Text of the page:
Table of Contents
Dzongkha, “the language of the dzong”, belongs to the Tibetan linguistic family. Originally spoken only in western Bhutan, Dzongkha is now Bhutan’s national language. English is commonly spoken in the main towns and is the principal medium of instruction in schools throughout the kingdom.
Bhutan time is 6 hours ahead of GMT and there is only one time zone throughout the country.
No vaccinations are currently required for traveling to Bhutan. Before embarking on a trip to Bhutan, please seek advice from your doctor with regard to vaccinations and appropriate medication you should have prior to your travels. As a minimum you should have tetanus, typhoid and hepatitis A inoculations.
Bhutan is one of the safest countries in the world however you should still exercise caution when visiting. Please ensure that your belongings especially your passports, cameras, wallets and purses are properly secured. Please refrain from leaving such items within sight in locked vehicles while sightseeing.
Avoid drinking tap water which has not been boiled or ice cubes in drinks at all times as most water sources in Bhutan are untreated. One can easily acquire affordable treated and bottled water. People prone to car sickness should bring appropriate medicine as the winding roads on the mountains have plenty of curves and turns.
Bring any medication you take regularly, or might need to take for a periodically recurring condition, such as asthma.
Travel & Medical Insurance
We strongly advice travellers to get a comprehensive travel & medical insurance before travelling to Bhutan. If you are coming on a trek, your medical/travel insurance must include provision for evacuation by helicopter and repatriation – should this be necessary.
The southern part of Bhutan is tropical, and in general the eastern region of the country is warmer than the central valleys. However, bear in mind that the higher the altitude, the cooler the weather, and that with a brisk wind blowing down off the mountains, even a low-lying valley can become quite chilly.
The central valleys of Punakha, Wangduephodrang, Mongar, Tashigang and Lhuentse enjoy a semi-tropical climate with cool winters, whilst Paro, Thimphu, Tongsa and Bumthang have a much harsher climate, with summer monsoon rains and winter snowfalls which may block passes leading into the central valleys for days at a time.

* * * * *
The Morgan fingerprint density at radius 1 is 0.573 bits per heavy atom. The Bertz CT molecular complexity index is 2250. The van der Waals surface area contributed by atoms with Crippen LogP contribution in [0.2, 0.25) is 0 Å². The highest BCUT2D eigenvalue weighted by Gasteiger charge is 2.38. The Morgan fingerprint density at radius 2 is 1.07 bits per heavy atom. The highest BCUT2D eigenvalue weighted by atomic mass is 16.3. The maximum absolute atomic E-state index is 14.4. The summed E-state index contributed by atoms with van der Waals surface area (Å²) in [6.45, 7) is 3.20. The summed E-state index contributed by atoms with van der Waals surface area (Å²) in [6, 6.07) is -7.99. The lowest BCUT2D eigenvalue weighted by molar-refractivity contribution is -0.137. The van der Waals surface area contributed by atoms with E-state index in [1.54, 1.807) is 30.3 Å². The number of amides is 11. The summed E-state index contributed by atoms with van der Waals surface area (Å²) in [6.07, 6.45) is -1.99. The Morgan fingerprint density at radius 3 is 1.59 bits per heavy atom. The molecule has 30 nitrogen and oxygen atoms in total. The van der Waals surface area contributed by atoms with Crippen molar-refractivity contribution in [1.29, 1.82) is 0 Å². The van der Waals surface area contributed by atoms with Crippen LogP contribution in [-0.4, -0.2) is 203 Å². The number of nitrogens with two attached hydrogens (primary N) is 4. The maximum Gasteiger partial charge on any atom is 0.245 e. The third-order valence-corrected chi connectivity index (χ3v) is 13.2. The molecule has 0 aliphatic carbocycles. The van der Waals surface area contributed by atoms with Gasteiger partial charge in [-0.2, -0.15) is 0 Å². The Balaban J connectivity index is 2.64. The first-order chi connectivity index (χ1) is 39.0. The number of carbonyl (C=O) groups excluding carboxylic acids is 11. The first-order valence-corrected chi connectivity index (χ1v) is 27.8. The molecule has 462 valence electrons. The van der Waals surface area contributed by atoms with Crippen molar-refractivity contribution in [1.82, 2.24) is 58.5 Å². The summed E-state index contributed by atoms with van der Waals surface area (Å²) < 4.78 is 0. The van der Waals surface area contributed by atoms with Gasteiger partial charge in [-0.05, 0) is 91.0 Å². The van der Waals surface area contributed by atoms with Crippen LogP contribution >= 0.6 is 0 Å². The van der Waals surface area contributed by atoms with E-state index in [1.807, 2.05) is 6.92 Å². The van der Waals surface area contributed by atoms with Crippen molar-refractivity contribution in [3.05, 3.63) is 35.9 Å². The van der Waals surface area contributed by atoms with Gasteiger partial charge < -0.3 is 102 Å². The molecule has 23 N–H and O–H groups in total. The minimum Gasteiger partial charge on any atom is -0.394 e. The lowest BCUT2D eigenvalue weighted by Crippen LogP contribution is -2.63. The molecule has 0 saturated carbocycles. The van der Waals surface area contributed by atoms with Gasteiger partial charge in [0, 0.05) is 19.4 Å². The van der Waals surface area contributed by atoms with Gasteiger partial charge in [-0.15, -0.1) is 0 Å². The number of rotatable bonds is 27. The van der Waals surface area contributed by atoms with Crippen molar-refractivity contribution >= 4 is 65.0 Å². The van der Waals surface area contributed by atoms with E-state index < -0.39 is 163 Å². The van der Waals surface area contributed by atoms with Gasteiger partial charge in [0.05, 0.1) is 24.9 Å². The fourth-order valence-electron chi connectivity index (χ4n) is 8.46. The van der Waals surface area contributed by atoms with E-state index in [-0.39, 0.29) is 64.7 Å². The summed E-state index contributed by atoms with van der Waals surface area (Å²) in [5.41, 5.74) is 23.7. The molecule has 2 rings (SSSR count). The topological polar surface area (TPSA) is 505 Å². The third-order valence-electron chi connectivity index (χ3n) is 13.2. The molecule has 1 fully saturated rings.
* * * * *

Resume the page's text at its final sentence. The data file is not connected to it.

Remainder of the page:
Winter in Bhutan is from mid-November till mid-March, and at this time of the year the climate is dry and sunny for the most part, temperatures peaking at around 15c. in the daytime and falling below zero at night. The monsoon usually arrives in mid-June, with light rain falling mainly in the afternoons and evenings. At the end of September, after the last of the big rains, autumn suddenly arrives, and is a magnificent season for trekking until November.
The following is the average temperatures in Bhutan (in celcius):
|Paro||-5.8 to 9.4||4.6 to 17.6||14.9 to 26.8||7.4 to 18.7|
|Thimphu||-2.6 to 12.3||7.1 to 20.0||15.6 to 25.9||10.4 to 21.9|
|Punakha||4.3 to 17.0||12.9 to 26.2||20.5 to 30.4||14.7 to 26.1|
|Trongsa||-0.2 to 13.0||6.6 to 20.1||15.3 to 25.3||11.7 to 21.8|
|Bumthang||-5.1 to 10.8||3.9 to 18.7||13.6 to 24.1||5.9 to 19.5|
|Mongar||8.2 to 15.5||14.0 to 22.8||19.8 to 27.1||15.8 to 22.7|
|Trashigang||10.5 to 20.4||17.0 to 28.3||23.1 to 31.5||17.7 to 29.1|
Bhutan’s currency is the Ngultrum (Nu.), with 100 Chetrum = 1 Ngultrum. The Ngultrum is fixed to the value of Indian rupee. Tourists are advised to carry their money in the form of traveler’s checks (preferably American Express) and cash (US dollars would be best), which might be used for incidental purchases/expenses. Daily expenditure varies from person to person, but in general you should allow US$5-10 daily for laundry, drinks, phone calls overseas, small souvenirs, postcards and stamps.
The banks are the only place to change money with the same exchange rates everywhere. There are bank branches in all major towns.
A few hotels and shops may accept payment by credit card, but with a surcharge added. Visas and Master cards are more widely accepted. Bank of Bhutan ATMs in Thimphu & Paro now allows the withdrawal of local currency from Master card & Visa cards (both debit & credit). The maximum amount per withdrawal per day is Nu. 18,000 – Nu. 30,000 (USD 300 -500). A small fee will be charged per withdrawal.
In Bhutan, electricity runs on 220/240 volts, with round hole two-pin and three-pin power outlets. If you bring electrical appliances, also pack appropriate adapter plugs. In Thimphu electrical appliance shops stock adapter plugs, but they are unlikely to be available elsewhere.
You will be able to check your email and make international telephone calls from most towns while touring Bhutan. While Internet cafes are more widespread in the western region, even in the Far East there are public IDD calling booths. IDD calls may be made and received at most accommodations used by Bhutan Hiker.
Bhutan has a comprehensive mobile (cell) phone network with global roaming also assessable. There are two telecom providers: Bhutan Telecom/B-mobile (national network provider) and Tashi Cell (private network provider). Sim cards are available at the Bhutan Telecom/B-mobile and Tashi Cell outlets and authorized dealers.
Most hotels in major towns have free wifi services (either in the room, or lobby or both) and in some hotels it maybe chargeable.
Data Cards for internet (usb/thumb drives) can also be purchased and can be used wherever there is cellular network (B-mobile or Tashi Cell).